The three sisters

There is a planting scheme known as the three sisters; it comprises corn, squash and beans.

I tried it out last year in my Waste of Space plot, but the weather was so disastrous that I had little success. This year, however, I am going to try again, but in my rubbish bed – a location where squash cultivation has been particularly successful in the past. The rubbish bed has been added to over the winter and spring: cardboard, shredded paper, grass clippings, chicken bedding, wood ash and spent compost from last year’s pots in the greenhouse. The chickens have given it a good stir up and added a bit of extra fertility and so it’s ready to be planted.

Flint corn and beans ready for planting out

Flint corn and beans ready for planting out

The idea behind the combination of the three species is that they use different resources and support each other. So, for example, the beans add nitrogen to the system which can be used by the other two species; and the squashes cover the ground, thus shading roots, reducing evaporation from the soil and suppressing weeds. In theory, the corn should provide a physical support for the beans, but I am going to use bean poles in case the pace of corn growth does not match that of the beans.

Squashes - the third of the sisters

Squashes – the third of the sisters

This guild of plants, as permaculturists call it (guild means something else to ecologists) seems to be particularly adapted to North American conditions, so a little tweaking is required to suit west Wales. First, I’m growing Flint Corn rather than Sweet Corn. This corn originates from Carol Deppe in Washington State… a place much more like west Wales in terms of rainfall and light levels than much of the US. It isn’t as sweet as sweet corn, but you can use it to make things like polenta, so it seems like it’s worth a go. My beans are runner beans rather than pole beans, but these do well (usually) in west Wales, so I’m sticking to what I know. And, finally, I’m using courgettes and squashes that I know to be successful in my garden.

I have to confess that, in the past, I have had limited success with this sort of polyculture planting of annuals. My perennials in the fruit cage seem to do well, but last year’s salad leaves did not seem any more productive than if I have planted them in the usual way rather than completely intermixed… but it was such a tough growing year that I have no idea whether this is really true*. Anyway, I’m going to give this mixed bed a go and see how productive it is. At least this year, thanks to the new segregation of vegetables and hens, I won’t be fighting to keep chickens out of the beans.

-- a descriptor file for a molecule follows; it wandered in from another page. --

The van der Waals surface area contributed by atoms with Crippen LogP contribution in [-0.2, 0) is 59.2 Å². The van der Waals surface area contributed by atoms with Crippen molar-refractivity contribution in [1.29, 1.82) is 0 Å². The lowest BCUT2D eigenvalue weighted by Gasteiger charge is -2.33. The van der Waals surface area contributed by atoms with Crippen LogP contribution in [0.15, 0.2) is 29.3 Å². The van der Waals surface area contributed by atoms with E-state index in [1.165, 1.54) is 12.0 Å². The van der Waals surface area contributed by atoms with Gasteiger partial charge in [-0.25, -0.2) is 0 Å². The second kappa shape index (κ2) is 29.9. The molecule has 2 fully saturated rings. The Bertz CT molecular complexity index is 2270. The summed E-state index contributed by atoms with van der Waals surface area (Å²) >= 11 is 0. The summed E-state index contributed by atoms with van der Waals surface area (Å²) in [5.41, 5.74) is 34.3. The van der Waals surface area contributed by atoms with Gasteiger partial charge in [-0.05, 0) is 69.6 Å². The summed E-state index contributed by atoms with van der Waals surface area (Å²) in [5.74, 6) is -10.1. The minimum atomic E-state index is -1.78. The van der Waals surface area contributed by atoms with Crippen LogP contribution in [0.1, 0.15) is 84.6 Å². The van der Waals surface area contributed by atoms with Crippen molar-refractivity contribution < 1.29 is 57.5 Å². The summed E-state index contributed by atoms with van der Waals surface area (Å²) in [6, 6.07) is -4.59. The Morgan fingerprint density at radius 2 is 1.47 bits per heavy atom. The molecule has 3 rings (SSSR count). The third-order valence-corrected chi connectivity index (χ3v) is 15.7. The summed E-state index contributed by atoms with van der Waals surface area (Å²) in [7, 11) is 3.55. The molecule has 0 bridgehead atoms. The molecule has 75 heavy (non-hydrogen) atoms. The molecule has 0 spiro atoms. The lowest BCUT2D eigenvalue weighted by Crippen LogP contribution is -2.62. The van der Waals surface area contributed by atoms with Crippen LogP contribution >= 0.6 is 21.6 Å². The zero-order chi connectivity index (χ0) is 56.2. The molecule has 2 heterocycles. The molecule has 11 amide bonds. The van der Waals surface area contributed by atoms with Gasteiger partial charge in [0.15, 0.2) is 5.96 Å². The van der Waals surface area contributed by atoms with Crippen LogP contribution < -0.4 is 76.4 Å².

And today I also want to mention a brilliant local project that I am supporting: a buffalo dairy. After failing to raise enough funds via a crowd funding website, our small local buffalo farm have launched an appeal for funds via their blog… they have great incentives and I’m certainly looking forward to raw buffalo milk mozzarella from just up the road. Check out the rewards they are offering… there are some attractive offers, and it’s a cost-effective investment if you like this sort of cheese (lactase enzyme at the ready for me!).

-oOo-

* Note to self: actually collect some data on yields this year!

Leave a comment

10 Comments

  1. gary finch

     /  June 4, 2013

    Hi,

    you are right to be cautious regarding the speed of growth – my experience has been that the beans outpace the corn then have nowhere to go – and that was in a good year – check the hieght the corn should get and make several sowings of beans in pots (runners will definatly get high (see Robert harts experience of a bean heading off into his canopy fruit trees) – i suspect pole beans would have less vigour

    Reply
  2. The very best of luck to you and I hope you have a successful crop.

    Reply
  3. I was going to try that very thing later this year when it warms up. I have a long veg bed that last year grew squash at a frightening rate (lots of pig poo in there) and I wanted to see if the corn-squash-beans method worked there when I knew at least one of them would grow very happily.
    I am looking forward to hearing how it goes for you. :)

    Reply
  4. Hello! thank you for a very interesting read. I’m dying to try growing in this way when I have a proper garden! Happy eating!

    Reply
    • Glad you enjoyed the post and sorry for not replying sooner – we’ve been away for a couple of weeks and have returned to a garden full vigorous potatoes but sluggish beans, squashes and corn… still, the weather forecast is good, so we’re hoping they will do lots of growing in the next few weeks!

      Reply
  1. The four sisters | The Snail of Happiness
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